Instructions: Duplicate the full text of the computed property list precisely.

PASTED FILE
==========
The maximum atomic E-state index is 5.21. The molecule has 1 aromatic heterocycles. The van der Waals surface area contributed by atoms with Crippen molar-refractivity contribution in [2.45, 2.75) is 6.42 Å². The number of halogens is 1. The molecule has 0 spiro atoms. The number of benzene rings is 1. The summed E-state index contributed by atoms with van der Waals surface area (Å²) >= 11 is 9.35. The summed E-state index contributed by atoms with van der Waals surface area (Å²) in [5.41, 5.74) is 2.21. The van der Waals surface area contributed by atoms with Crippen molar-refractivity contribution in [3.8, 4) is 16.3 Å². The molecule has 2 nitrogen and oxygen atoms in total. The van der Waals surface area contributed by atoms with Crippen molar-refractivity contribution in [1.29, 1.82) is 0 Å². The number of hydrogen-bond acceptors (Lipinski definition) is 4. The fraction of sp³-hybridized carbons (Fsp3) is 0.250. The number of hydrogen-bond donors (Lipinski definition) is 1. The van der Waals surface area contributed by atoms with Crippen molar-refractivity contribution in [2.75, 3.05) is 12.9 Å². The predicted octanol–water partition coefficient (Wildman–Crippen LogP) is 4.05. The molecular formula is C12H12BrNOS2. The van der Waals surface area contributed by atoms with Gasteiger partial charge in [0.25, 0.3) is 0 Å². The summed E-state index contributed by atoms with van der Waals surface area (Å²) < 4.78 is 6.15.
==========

The maximum atomic E-state index is 5.21. The molecule has 1 aromatic heterocycles. The van der Waals surface area contributed by atoms with Crippen molar-refractivity contribution in [2.45, 2.75) is 6.42 Å². The number of halogens is 1. The molecule has 0 spiro atoms. The number of benzene rings is 1. The summed E-state index contributed by atoms with van der Waals surface area (Å²) >= 11 is 9.35. The summed E-state index contributed by atoms with van der Waals surface area (Å²) in [5.41, 5.74) is 2.21. The van der Waals surface area contributed by atoms with Crippen molar-refractivity contribution in [3.8, 4) is 16.3 Å². The molecule has 2 nitrogen and oxygen atoms in total. The van der Waals surface area contributed by atoms with Crippen molar-refractivity contribution in [1.29, 1.82) is 0 Å². The number of hydrogen-bond acceptors (Lipinski definition) is 4. The fraction of sp³-hybridized carbons (Fsp3) is 0.250. The number of hydrogen-bond donors (Lipinski definition) is 1. The van der Waals surface area contributed by atoms with Crippen molar-refractivity contribution in [2.75, 3.05) is 12.9 Å². The predicted octanol–water partition coefficient (Wildman–Crippen LogP) is 4.05. The molecular formula is C12H12BrNOS2. The van der Waals surface area contributed by atoms with Gasteiger partial charge in [0.25, 0.3) is 0 Å². The summed E-state index contributed by atoms with van der Waals surface area (Å²) < 4.78 is 6.15.